Sunday, September 21, 2008

Waking Up to Bright Sunshine at OI Haiti

The sun rises early in Haiti and by 5:30 a.m. the sounds of happy children had awakened me. A dozen children. With two doors to my room, and a window, I count twelve children peering in to catch a glimpse of the white guy who has been in their young lives for a significant part – for most over half their lives. Do I snore? Do I dream in English? These questions and more flood their tiny heads as they watch me waking up with great excitement.

Conditions here are rough following the hurricanes, with no water, no electricity – even no school as it was flooded out. I went to bed by candlelight – dark here by 6 p.m. – and I am about to take a bucket bath with water carried from the public well about 200 yards away. With two toilets, twelve children and four staff, water is consumed just for flushing.

Breakfast is delicious: fresh avocado, white rice, bananas, raw onions, toast with butter and jam, and hot coffee. The children spend the morning with no school, helping to clean the house, prepare lunch, and play with their many toys.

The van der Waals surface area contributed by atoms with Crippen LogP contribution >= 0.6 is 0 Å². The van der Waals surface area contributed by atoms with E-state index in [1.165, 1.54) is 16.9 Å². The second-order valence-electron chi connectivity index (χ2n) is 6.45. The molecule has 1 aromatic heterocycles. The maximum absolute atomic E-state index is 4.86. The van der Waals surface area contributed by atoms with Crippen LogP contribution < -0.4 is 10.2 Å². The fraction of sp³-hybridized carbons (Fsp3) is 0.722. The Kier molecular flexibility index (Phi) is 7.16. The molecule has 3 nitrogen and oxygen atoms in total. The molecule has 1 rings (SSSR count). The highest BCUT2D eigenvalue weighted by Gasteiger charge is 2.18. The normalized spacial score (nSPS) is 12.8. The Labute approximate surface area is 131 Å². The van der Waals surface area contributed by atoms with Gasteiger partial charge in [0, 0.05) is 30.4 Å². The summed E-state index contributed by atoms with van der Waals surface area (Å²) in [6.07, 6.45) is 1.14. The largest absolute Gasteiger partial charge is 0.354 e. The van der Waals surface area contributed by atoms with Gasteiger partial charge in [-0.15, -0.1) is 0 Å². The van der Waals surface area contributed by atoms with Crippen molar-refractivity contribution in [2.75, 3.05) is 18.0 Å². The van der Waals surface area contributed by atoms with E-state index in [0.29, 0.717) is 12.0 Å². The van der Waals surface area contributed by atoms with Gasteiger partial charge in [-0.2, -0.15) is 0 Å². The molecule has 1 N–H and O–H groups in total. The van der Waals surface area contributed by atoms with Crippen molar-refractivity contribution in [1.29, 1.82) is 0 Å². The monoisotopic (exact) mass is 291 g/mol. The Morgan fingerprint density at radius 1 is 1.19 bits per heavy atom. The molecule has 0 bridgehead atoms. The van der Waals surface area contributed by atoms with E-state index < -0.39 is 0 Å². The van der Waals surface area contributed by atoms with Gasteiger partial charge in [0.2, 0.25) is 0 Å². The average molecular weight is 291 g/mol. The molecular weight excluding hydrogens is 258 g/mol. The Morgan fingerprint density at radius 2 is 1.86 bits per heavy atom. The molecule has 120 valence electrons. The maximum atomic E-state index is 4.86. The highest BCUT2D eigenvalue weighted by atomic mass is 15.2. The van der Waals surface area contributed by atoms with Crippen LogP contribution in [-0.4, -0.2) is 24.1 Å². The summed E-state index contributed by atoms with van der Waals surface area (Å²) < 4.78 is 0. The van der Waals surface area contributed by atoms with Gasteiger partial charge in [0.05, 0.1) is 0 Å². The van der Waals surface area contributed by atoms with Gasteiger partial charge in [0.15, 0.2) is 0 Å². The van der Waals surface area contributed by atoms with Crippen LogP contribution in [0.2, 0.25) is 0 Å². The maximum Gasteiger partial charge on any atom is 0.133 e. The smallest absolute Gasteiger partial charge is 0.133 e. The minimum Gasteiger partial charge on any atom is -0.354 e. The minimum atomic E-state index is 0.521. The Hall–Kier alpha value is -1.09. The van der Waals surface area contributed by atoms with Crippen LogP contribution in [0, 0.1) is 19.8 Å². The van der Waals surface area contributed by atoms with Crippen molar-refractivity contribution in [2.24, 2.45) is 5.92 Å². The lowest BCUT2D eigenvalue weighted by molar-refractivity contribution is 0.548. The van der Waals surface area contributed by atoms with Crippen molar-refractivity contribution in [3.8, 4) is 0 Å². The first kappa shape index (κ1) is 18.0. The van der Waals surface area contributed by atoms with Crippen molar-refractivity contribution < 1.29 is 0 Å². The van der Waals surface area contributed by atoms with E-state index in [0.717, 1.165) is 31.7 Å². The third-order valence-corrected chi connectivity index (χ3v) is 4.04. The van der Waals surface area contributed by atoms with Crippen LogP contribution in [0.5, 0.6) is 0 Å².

As I try to write a report, I am amazed at the number of small hands touching my ‘strange’ body – combing my funny hair, rubbing my arms. In the sweltering heat my patience finally wanes and I use the one word I am training our kids to know while I struggle to remember words in Creole or French. But they get me every time when pressed I yell, “Stop!”

Of course they howl in laughter, as they do for almost anything I try to say or do. I admit I exaggerate my abilities to dance ad sing, but I sadly do no exaggerate my insufficiencies with their native languages. Part of me yearns to stay for six months, being tutored daily in French and Creole.

But there is too much development work to be done in New York – raising money to pay for it all – I must return shortly to take charge. So at the moment I have no time to really learn their language and my English “Stop!” must suffice. It works – they stop eating my peanuts, using my deodorant, and not shaving their heads with my electric razor!

Parenthood is amazing when you put your foot down and draw the line. My “Stop!” achieves this. But I secretly glow with happiness to have these twelve Haitian orphaned children trust me enough after four years to play “bad” with me.

I am waking up at OI Haiti where we have helped to change the entire universe for our kids and it is a sensation that trumps almost any other feeling I have ever had. The noisy roosters outside mirror the shouting in my heart of pure joy. Rough conditions or not, we have twelve incredibly wonderful children.

- Jim Luce, Sept. 10, Cyvadier Village, Jacmel, South East Province, Haiti

1 comment:

Anonymous said...

Great post, Jim. My family is actually from Grand Goave- not too far from Jacmel. Your organization sounds really interesting! Would love to learn more.

Best Regards,